In other words, if GET /users returns a list of users, then HEAD /users will make the same request but will not return the list of users.

HEAD requests are useful for checking what a GET request will return before actually making a GET request – like before downloading a large file or response body.

Example request URIs:

HTTP HEAD http://www.example.com/users


POST is used to send data to a server to create/update a resource. The data sent to the server with POST is stored in the request body of the HTTP request.

Ideally, if a resource has been created on the origin server, the response SHOULD be HTTP response code 201 (Created) and contain an entity which describes the status of the request and refers to the new resource, and a Location header.

Many times, the action performed by the POST method might not result in a resource that can be identified by a URI. In this case, either HTTP response code 200 (OK) or 204 (No Content) is the appropriate response status.

Some other notes on POST requests:

  • POST requests are never cached
  • POST requests do not remain in the browser history
  • POST requests cannot be bookmarked
  • POST requests have no restrictions on data length


POST /test/myform.php HTTP/1.1
Host: example.com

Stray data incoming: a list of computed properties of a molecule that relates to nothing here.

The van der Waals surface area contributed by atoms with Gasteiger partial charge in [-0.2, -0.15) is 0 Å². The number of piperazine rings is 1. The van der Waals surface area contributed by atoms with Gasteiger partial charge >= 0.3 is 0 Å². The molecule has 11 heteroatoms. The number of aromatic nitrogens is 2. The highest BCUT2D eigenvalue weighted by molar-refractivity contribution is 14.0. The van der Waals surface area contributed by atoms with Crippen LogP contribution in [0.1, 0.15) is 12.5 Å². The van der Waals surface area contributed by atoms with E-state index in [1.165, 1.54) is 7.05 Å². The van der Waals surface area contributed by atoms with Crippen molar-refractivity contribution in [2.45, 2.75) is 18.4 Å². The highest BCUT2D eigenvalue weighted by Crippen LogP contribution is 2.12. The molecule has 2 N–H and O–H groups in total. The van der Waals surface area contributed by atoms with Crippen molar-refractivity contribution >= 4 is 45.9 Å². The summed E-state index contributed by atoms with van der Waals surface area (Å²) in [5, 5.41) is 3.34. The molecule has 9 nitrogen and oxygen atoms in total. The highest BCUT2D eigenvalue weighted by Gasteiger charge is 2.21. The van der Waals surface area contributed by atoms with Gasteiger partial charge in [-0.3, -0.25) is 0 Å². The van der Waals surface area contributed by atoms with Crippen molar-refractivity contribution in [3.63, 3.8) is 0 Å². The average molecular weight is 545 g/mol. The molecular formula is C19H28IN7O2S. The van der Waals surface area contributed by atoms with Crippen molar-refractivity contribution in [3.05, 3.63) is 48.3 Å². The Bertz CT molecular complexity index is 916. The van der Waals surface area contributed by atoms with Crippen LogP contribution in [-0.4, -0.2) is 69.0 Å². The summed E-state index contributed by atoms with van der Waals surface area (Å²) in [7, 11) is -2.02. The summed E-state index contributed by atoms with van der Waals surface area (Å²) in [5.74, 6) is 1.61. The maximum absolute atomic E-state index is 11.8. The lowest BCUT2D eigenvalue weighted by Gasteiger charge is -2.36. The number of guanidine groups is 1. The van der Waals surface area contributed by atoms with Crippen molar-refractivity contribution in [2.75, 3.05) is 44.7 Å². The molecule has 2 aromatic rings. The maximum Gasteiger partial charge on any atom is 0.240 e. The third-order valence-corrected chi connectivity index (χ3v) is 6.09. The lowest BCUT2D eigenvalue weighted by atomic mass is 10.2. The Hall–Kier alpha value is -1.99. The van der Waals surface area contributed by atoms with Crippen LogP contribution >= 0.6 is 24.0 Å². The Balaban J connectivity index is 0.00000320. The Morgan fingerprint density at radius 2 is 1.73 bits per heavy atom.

The PUT method requests that the enclosed entity be stored under the supplied URI. If the URI refers to an already existing resource, it is modified; if the URI does not point to an existing resource, then the server can create the resource with that URI.

The difference between POST and PUT is that PUT requests are idempotent. That is, calling the same PUT request multiple times will always produce the same result. In contrast, calling a POST request repeatedly have side effects of creating the same resource multiple times. In addition to this POST requests are made of resource collections whereas PUT requests are made on individual resource.

If a new resource has been created by the PUT API, the origin server MUST inform the user agent via the HTTP response code 201 (Created) response and if an existing resource is modified, either the 200 (OK) or 204 (No Content) response codes SHOULD be sent to indicate successful completion of the request.

Example request URIs:

HTTP PUT http://www.example.com/users/123


The DELETE method deletes the specified resource.

A successful response of DELETE requests SHOULD be HTTP response code

  • 200 (OK) – if the response includes an entity describing the status, 
  • 202 (Accepted) – if the action has been queued, or 
  • 204 (No Content) – if the action has been performed but the response does not include an entity.

DELETE operations are idempotent. If you DELETE a resource, it’s removed from collection of resource. Repeatedly calling DELETE API on that resource will not change the outcome – however calling DELETE on a resource a second time will return a 404 (NOT FOUND) since it was already removed.

Example request URIs: